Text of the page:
peaks occurred in West Virginia's coal production: in 1927 production reached 146,088,121 tons and in 1947 it peaked at
A coal company provided not only a job but a unique way of life for West
Virginia miners and their families. Since most of the mines were located too
far from established towns, the coal companies built their own towns and
provided inexpensive homes, a company store, a church, and often recreation
facilities for the miners and their families. Because of the need for daily
supplies from the company store, a simplified method of bookkeeping was
established, using coal scrip. The earliest coal scrip (tokens) dates back
to about 1883. Miners could get advanced credit on their earned wages (in
scrip) to pay for daily necessities at the company store. This use of coal
company scrip eliminated the need for the coal company to keep a large amount
of U. S. currency on hand. Each mine had its own scrip symbols on the tokens,
and these tokens could only be used at the local company store.
As early as the 1850s, immigrants from Wales, England, and Scotland were
brought over to work in the coal mines. As the coal industry grew, most of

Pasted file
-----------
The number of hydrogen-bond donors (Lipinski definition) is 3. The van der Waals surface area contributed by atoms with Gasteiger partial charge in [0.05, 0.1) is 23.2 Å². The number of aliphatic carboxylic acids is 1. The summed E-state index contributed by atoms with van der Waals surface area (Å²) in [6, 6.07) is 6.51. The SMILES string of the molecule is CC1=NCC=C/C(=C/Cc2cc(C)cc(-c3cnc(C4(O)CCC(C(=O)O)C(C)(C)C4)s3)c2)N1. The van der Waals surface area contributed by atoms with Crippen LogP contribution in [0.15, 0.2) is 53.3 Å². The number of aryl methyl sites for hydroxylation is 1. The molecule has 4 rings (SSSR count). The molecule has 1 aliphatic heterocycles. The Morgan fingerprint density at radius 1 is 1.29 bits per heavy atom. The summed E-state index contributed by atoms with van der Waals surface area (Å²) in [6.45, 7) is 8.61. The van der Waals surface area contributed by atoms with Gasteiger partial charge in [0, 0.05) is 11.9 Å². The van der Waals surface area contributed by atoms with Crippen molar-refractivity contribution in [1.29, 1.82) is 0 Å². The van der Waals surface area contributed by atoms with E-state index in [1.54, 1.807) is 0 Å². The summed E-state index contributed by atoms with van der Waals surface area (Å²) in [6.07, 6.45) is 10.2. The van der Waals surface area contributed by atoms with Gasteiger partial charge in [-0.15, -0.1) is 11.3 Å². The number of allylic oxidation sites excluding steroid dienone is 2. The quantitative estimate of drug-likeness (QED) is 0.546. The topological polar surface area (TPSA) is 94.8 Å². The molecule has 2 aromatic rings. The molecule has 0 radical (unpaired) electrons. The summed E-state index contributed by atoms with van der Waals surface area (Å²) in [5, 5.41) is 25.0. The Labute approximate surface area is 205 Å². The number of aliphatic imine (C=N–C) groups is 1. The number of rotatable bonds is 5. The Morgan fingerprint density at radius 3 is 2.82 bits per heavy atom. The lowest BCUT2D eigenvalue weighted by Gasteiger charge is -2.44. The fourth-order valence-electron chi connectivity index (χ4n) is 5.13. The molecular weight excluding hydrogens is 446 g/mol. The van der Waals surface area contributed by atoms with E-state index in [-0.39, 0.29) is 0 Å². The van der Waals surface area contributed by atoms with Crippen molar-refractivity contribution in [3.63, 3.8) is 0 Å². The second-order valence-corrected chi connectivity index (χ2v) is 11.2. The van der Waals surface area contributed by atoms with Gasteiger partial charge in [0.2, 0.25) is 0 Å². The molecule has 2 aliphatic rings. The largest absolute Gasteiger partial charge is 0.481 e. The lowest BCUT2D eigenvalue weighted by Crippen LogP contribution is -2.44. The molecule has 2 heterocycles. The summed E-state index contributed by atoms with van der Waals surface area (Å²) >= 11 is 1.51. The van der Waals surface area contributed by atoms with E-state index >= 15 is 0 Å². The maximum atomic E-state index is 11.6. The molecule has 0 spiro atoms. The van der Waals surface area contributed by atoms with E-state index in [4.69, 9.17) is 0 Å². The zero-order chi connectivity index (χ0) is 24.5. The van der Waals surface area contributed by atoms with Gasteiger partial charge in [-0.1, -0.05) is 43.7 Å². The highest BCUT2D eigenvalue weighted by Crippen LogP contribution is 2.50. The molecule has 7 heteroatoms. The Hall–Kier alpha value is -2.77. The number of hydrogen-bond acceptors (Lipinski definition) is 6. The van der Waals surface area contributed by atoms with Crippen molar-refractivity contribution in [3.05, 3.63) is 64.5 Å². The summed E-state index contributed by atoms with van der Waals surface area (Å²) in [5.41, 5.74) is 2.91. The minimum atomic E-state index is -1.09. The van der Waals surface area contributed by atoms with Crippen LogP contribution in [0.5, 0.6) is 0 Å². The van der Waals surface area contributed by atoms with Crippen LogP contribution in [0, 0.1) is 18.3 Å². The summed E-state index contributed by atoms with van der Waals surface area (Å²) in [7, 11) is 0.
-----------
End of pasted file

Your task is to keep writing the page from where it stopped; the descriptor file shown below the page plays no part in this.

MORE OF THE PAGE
the mining was supported by out-of-state capital and thus was run by out-of-state
superintendents. These men brought in cheap foreign labor, especially
from southern Europe, and often abused them with long working hours, poor
medical care, and generally inferior living conditions. The poor conditions
in the mines brought about the first West Virginia coal mining legislation
in 1883. A state mine inspector was appointed to inspect all mines for
adequate safety conditions. In 1890, the state union of United Mine Workers
of America was organized in Wheeling to push for better conditions. In 1905,
the West Virginia Department of Mines was established to enforce inspections laws.
But it was not until the Franklin Roosevelt era that the federal government
stepped in to help the miners. The National Industrial Recovery Act, passed
to help industry and labor during the Depression, established an 8-hour day
and minimum wage provision, and condoned unions. Although the act was later
declared unconstitutional, most of the industries had unionized by then.
Since the 1930s, the union has been a powerful force in procuring welfare,
retirement, and many other benefits for the miners.
(adapted from an article by Jane R. Eggleston, updated September 1996)
Page last revised: July 16, 2004